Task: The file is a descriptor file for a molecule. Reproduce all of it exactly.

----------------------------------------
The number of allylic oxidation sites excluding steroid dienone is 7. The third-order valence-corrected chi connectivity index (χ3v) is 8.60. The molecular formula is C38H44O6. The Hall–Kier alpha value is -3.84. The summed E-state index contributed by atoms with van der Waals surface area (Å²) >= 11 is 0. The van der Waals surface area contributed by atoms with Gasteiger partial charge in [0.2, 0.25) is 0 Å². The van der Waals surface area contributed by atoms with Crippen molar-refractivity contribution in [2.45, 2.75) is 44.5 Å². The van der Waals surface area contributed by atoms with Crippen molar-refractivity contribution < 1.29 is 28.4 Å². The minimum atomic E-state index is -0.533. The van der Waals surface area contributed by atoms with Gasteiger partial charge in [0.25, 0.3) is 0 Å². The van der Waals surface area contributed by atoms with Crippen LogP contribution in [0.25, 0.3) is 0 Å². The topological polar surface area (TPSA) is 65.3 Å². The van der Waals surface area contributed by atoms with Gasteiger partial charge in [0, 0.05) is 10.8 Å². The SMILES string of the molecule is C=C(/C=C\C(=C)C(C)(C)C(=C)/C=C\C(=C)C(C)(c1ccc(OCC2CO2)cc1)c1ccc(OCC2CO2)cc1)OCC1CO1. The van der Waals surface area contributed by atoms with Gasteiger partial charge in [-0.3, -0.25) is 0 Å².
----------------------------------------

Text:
The number of allylic oxidation sites excluding steroid dienone is 7. The third-order valence-corrected chi connectivity index (χ3v) is 8.60. The molecular formula is C38H44O6. The Hall–Kier alpha value is -3.84. The summed E-state index contributed by atoms with van der Waals surface area (Å²) >= 11 is 0. The van der Waals surface area contributed by atoms with Gasteiger partial charge in [0.2, 0.25) is 0 Å². The van der Waals surface area contributed by atoms with Crippen molar-refractivity contribution in [2.45, 2.75) is 44.5 Å². The van der Waals surface area contributed by atoms with Crippen molar-refractivity contribution < 1.29 is 28.4 Å². The minimum atomic E-state index is -0.533. The van der Waals surface area contributed by atoms with Gasteiger partial charge in [0.25, 0.3) is 0 Å². The van der Waals surface area contributed by atoms with Crippen LogP contribution in [0.25, 0.3) is 0 Å². The topological polar surface area (TPSA) is 65.3 Å². The van der Waals surface area contributed by atoms with Gasteiger partial charge in [0, 0.05) is 10.8 Å². The SMILES string of the molecule is C=C(/C=C\C(=C)C(C)(C)C(=C)/C=C\C(=C)C(C)(c1ccc(OCC2CO2)cc1)c1ccc(OCC2CO2)cc1)OCC1CO1. The van der Waals surface area contributed by atoms with Gasteiger partial charge in [-0.3, -0.25) is 0 Å².